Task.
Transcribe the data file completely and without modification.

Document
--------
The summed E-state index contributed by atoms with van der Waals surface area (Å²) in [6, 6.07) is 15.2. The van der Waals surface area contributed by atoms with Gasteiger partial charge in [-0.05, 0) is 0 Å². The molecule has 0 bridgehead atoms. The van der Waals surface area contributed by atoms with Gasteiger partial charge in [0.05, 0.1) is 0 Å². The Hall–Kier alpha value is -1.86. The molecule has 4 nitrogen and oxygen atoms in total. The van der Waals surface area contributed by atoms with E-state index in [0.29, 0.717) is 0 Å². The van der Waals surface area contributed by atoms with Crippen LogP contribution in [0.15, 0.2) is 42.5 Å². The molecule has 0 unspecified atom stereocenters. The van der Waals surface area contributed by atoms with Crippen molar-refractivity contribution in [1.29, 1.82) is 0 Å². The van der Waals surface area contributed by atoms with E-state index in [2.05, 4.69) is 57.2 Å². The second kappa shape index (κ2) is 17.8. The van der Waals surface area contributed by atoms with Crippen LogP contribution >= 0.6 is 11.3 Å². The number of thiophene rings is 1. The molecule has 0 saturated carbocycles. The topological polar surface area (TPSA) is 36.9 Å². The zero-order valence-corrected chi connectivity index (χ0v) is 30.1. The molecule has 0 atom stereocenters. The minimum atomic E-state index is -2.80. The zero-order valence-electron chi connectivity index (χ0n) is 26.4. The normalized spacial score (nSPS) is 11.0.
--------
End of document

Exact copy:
The summed E-state index contributed by atoms with van der Waals surface area (Å²) in [6, 6.07) is 15.2. The van der Waals surface area contributed by atoms with Gasteiger partial charge in [-0.05, 0) is 0 Å². The molecule has 0 bridgehead atoms. The van der Waals surface area contributed by atoms with Gasteiger partial charge in [0.05, 0.1) is 0 Å². The Hall–Kier alpha value is -1.86. The molecule has 4 nitrogen and oxygen atoms in total. The van der Waals surface area contributed by atoms with E-state index in [0.29, 0.717) is 0 Å². The van der Waals surface area contributed by atoms with Crippen LogP contribution in [0.15, 0.2) is 42.5 Å². The molecule has 0 unspecified atom stereocenters. The van der Waals surface area contributed by atoms with Crippen molar-refractivity contribution in [1.29, 1.82) is 0 Å². The van der Waals surface area contributed by atoms with E-state index in [2.05, 4.69) is 57.2 Å². The second kappa shape index (κ2) is 17.8. The van der Waals surface area contributed by atoms with Crippen LogP contribution >= 0.6 is 11.3 Å². The number of thiophene rings is 1. The molecule has 0 saturated carbocycles. The topological polar surface area (TPSA) is 36.9 Å². The zero-order valence-corrected chi connectivity index (χ0v) is 30.1. The molecule has 0 atom stereocenters. The minimum atomic E-state index is -2.80. The zero-order valence-electron chi connectivity index (χ0n) is 26.4. The normalized spacial score (nSPS) is 11.0.